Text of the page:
I am a baseball fan. I will gladly admit that and wear that title proudly. Trina on the other hand believes that is some kind of admission and the first step to recovery. While Trina and I may disagree on the level of commitment that is healthy for a fan to exhibit, we do both agree that baseball is America’s pastime and the greatest game ever invented. Sure I may occasionally watch some football, 1991 was the last time I think I stayed awake for an entire half of a football game, I just can’t seem to get into that game. It’s hard to be enthusiastic about a sport where they only play once a week for 17 weeks and during that time they have to have a week off. Basketball likewise is not a game I normally get into. I follow the Phoenix Suns as a matter of civic pride and because they too wore Purple but I have been to one Suns game since I moved to Phoenix 13 years ago. That leaves hockey. I went to one Coyotes game but we sat in the upper deck with an obstructed view so it was hard to follow the game. No, baseball is my game and I am comfortable with that. When my friend Andre asked this week if I would be interested in his tickets to the Phoenix Roadrunners minor league hockey game I gratefully accepted. I thought I would take Trina and Dakota to their first hockey game and since the Phoenix Roadrunners play at US Airways Center we would be right next to Chase Field and I could see how the progress was coming on migrating from purple to Sedona Red. Minor League hockey does not appear to be a big draw in town based on the attendance of me and 500 of my closest friends but I was going in with an open mind that perhaps I could learn to enjoy another sport. What I had not expected was that by the end of the night I would uncover a deep dark secret that impacted not only hockey but my beloved Diamondbacks as well.
We arrived at the stadium early for batting practice or whatever the hockey equivalent is. In baseball, fans would line the bleacher walls hoping the players would hit a home run into the stands. Hockey doesn’t appear to have an equivalent. At least I didn’t see anyone lining up behind the goal hoping that frozen cylinder of rubber would be flying into the stands. As the game began we made our way to our seats. Trina was immediately impressed with this hockey stuff since the seats were padded. Her positive impression of the game waned though when she realized it was never going to get warm in the stands and the concessions didn’t have hot chocolate. Within the first minute the Phoenix Roadrunners scored on a breakaway to take the lead. Shortly there after the Idaho Steelhead scored then scored then scored. It’s really hard to fathom that the Roadrunners were going to be beaten by a team named after a breed of dying salmon and I wondered what was going on. I happened to look up at the scoreboard to see which Phoenix player was the latest to enter the penalty box. (Trina has a strong suspicion that the penalty box was the only place on the rink with a space heater and that is why the Roadrunners continued to establish residence there.) The camera operator was panning the fans and stopped at the far end of the stands and showed a lady dancing up and down the row and more or less making a spectacle of herself. Seeing that sight, I dropped the soda I was holding scattering Sprite up and down the row. It couldn’t be, it just couldn’t be. I quickly scanned the crowd to find the woman who had stopped dancing but now was holding a light blue flag and frantically waving it while the players skated down on the rink. “What is it?” Trina asked.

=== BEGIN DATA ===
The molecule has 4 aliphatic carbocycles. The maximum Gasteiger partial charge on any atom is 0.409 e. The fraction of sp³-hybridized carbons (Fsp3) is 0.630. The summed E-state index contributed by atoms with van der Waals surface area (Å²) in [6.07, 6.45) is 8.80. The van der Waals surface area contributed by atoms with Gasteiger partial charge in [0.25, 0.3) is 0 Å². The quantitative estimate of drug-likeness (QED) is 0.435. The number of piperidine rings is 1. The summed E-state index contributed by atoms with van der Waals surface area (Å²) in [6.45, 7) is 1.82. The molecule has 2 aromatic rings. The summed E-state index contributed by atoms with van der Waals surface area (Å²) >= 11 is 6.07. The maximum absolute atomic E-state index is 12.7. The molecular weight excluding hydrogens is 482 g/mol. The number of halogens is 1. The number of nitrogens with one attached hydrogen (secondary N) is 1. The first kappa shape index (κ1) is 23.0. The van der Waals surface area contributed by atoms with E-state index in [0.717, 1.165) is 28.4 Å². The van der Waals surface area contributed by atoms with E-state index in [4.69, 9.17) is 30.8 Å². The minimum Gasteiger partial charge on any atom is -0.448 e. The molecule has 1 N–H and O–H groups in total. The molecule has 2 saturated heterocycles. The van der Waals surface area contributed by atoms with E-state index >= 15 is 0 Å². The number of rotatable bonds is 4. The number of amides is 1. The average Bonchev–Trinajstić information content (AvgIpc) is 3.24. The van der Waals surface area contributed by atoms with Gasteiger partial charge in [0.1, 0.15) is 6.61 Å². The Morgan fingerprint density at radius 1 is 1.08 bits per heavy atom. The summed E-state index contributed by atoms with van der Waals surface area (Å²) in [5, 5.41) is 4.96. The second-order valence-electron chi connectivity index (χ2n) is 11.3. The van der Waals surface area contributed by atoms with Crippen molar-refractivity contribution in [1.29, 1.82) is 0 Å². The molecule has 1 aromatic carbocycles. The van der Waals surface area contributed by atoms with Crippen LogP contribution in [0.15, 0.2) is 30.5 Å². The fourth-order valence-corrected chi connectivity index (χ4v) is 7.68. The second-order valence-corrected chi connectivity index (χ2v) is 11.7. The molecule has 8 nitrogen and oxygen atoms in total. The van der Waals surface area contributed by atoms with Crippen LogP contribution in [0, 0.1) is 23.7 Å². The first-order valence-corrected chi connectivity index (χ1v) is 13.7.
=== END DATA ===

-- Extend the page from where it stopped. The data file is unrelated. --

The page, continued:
“It’s Rally Sally!” I exclaimed. Rally Sally is my arch nemesis. While we both may consider ourselves fans of the game, we approach our allegiance completely differently. Rally Sally attends the majority of Arizona Diamondbacks games sitting in the rarified air of the upper deck. She has in her possession a series of flags, one for each player on the Diamondbacks roster. She usually starts by dancing up and down the rows during the game and between innings. When the Diamondbacks are up to bat she brings out her flag for the player and frantically waves it around like a maniac. It would be bad enough if I were sitting by her and have to deal with this behavior but the cameramen at the stadium have to make a point to show her on the JumboTron gyrating and waving her flags which just egg her on. I appreciate that she is loyal to the team but the fan should not be bigger than the game. You should never detract from the product on the field. I’m cool with making yourself heard cheering and I’m even cool with you yelling at the players if it is respectful and/or creative. But dancing and rhythmic gymnastics is best left to small gymnasiums in Romania and not Chase Field. Another interesting aspect of Rally Sally is the fact that nearly every game where she becomes the center of attention the Diamondbacks end up losing. Now here I am trying to relax during the off season at a minor league hockey game and who do I run into but Rally Sally. And what is happening to the Phoenix Roadrunners? They are losing. Not just losing but getting pummeled by a bunch of dying fish. In the end Rally Sally danced out of the stands headed back to her car with her flags in tow while I stood there trying to contemplate how the Roadrunners could possibly lose 6-1. It’s clear that the Phoenix sports market has a problem. I think we are in the midst of the Curse of the Rally Sally. This thing could become worse than the Curse of the Bambino and the Goat Curse unless we take some sort of proactive measures to counteract the affects of dancing and flags. I don’t know about you but I plan on doing a Google search on voodoo and curse breaking well before pitchers and catchers report next month.